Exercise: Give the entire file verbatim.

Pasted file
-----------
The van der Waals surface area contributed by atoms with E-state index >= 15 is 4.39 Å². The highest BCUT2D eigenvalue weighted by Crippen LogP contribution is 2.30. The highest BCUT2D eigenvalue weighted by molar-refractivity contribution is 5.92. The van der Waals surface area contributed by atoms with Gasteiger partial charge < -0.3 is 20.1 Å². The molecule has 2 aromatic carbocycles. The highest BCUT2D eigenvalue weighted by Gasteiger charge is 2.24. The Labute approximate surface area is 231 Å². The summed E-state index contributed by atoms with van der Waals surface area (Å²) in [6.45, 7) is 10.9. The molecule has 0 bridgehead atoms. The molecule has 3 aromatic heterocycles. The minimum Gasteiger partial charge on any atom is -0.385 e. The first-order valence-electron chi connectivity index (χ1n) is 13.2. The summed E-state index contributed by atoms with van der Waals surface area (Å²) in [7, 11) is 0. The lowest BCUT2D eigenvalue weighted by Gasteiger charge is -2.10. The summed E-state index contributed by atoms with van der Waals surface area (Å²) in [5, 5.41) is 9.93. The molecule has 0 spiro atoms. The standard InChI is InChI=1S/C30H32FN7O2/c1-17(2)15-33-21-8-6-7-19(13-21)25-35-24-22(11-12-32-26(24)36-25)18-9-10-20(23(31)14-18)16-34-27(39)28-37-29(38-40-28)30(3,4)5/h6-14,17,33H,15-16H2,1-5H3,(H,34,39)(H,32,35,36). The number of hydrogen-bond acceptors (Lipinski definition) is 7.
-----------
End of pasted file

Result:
The van der Waals surface area contributed by atoms with E-state index >= 15 is 4.39 Å². The highest BCUT2D eigenvalue weighted by Crippen LogP contribution is 2.30. The highest BCUT2D eigenvalue weighted by molar-refractivity contribution is 5.92. The van der Waals surface area contributed by atoms with Gasteiger partial charge < -0.3 is 20.1 Å². The molecule has 2 aromatic carbocycles. The highest BCUT2D eigenvalue weighted by Gasteiger charge is 2.24. The Labute approximate surface area is 231 Å². The summed E-state index contributed by atoms with van der Waals surface area (Å²) in [6.45, 7) is 10.9. The molecule has 0 bridgehead atoms. The molecule has 3 aromatic heterocycles. The minimum Gasteiger partial charge on any atom is -0.385 e. The first-order valence-electron chi connectivity index (χ1n) is 13.2. The summed E-state index contributed by atoms with van der Waals surface area (Å²) in [7, 11) is 0. The lowest BCUT2D eigenvalue weighted by Gasteiger charge is -2.10. The summed E-state index contributed by atoms with van der Waals surface area (Å²) in [5, 5.41) is 9.93. The molecule has 0 spiro atoms. The standard InChI is InChI=1S/C30H32FN7O2/c1-17(2)15-33-21-8-6-7-19(13-21)25-35-24-22(11-12-32-26(24)36-25)18-9-10-20(23(31)14-18)16-34-27(39)28-37-29(38-40-28)30(3,4)5/h6-14,17,33H,15-16H2,1-5H3,(H,34,39)(H,32,35,36). The number of hydrogen-bond acceptors (Lipinski definition) is 7.